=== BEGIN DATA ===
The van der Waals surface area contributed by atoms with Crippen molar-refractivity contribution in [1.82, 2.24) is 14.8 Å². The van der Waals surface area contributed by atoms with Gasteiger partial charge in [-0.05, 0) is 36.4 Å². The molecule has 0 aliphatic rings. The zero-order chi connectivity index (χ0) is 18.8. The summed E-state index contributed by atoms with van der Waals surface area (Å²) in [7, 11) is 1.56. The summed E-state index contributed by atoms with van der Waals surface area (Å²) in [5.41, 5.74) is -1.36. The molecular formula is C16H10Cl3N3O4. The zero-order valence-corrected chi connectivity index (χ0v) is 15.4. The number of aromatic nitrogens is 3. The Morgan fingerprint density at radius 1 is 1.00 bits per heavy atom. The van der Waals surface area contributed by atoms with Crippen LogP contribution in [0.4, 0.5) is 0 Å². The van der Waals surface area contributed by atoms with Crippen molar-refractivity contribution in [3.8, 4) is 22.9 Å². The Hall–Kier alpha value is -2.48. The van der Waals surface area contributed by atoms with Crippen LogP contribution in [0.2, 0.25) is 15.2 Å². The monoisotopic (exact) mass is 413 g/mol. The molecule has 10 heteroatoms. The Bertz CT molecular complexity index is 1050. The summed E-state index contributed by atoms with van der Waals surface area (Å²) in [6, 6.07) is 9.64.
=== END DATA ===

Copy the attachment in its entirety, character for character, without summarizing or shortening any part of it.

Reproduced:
The van der Waals surface area contributed by atoms with Crippen molar-refractivity contribution in [1.82, 2.24) is 14.8 Å². The van der Waals surface area contributed by atoms with Gasteiger partial charge in [-0.05, 0) is 36.4 Å². The molecule has 0 aliphatic rings. The zero-order chi connectivity index (χ0) is 18.8. The summed E-state index contributed by atoms with van der Waals surface area (Å²) in [7, 11) is 1.56. The summed E-state index contributed by atoms with van der Waals surface area (Å²) in [5.41, 5.74) is -1.36. The molecular formula is C16H10Cl3N3O4. The zero-order valence-corrected chi connectivity index (χ0v) is 15.4. The number of aromatic nitrogens is 3. The Morgan fingerprint density at radius 1 is 1.00 bits per heavy atom. The van der Waals surface area contributed by atoms with Crippen LogP contribution in [0.4, 0.5) is 0 Å². The van der Waals surface area contributed by atoms with Crippen molar-refractivity contribution in [3.8, 4) is 22.9 Å². The Hall–Kier alpha value is -2.48. The van der Waals surface area contributed by atoms with Crippen LogP contribution in [0.2, 0.25) is 15.2 Å². The monoisotopic (exact) mass is 413 g/mol. The molecule has 10 heteroatoms. The Bertz CT molecular complexity index is 1050. The summed E-state index contributed by atoms with van der Waals surface area (Å²) in [6, 6.07) is 9.64.